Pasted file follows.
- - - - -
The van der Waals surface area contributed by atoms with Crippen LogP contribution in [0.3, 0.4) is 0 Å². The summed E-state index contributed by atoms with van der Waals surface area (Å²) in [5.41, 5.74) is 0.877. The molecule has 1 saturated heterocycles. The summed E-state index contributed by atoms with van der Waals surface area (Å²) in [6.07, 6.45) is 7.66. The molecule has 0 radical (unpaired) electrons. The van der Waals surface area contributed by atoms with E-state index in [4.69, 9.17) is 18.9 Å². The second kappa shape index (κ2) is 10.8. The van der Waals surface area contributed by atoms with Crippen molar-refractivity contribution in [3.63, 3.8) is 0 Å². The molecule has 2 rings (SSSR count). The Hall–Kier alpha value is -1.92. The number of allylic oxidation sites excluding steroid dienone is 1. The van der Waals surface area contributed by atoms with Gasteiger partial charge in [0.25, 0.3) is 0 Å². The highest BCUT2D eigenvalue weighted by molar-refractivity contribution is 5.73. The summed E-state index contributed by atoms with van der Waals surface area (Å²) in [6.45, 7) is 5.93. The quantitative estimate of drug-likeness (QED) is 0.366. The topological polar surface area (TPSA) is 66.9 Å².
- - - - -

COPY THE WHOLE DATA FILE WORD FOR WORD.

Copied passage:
The van der Waals surface area contributed by atoms with Crippen LogP contribution in [0.3, 0.4) is 0 Å². The summed E-state index contributed by atoms with van der Waals surface area (Å²) in [5.41, 5.74) is 0.877. The molecule has 1 saturated heterocycles. The summed E-state index contributed by atoms with van der Waals surface area (Å²) in [6.07, 6.45) is 7.66. The molecule has 0 radical (unpaired) electrons. The van der Waals surface area contributed by atoms with E-state index in [4.69, 9.17) is 18.9 Å². The second kappa shape index (κ2) is 10.8. The van der Waals surface area contributed by atoms with Crippen molar-refractivity contribution in [3.63, 3.8) is 0 Å². The molecule has 2 rings (SSSR count). The Hall–Kier alpha value is -1.92. The number of allylic oxidation sites excluding steroid dienone is 1. The van der Waals surface area contributed by atoms with Gasteiger partial charge in [0.25, 0.3) is 0 Å². The highest BCUT2D eigenvalue weighted by molar-refractivity contribution is 5.73. The summed E-state index contributed by atoms with van der Waals surface area (Å²) in [6.45, 7) is 5.93. The quantitative estimate of drug-likeness (QED) is 0.366. The topological polar surface area (TPSA) is 66.9 Å².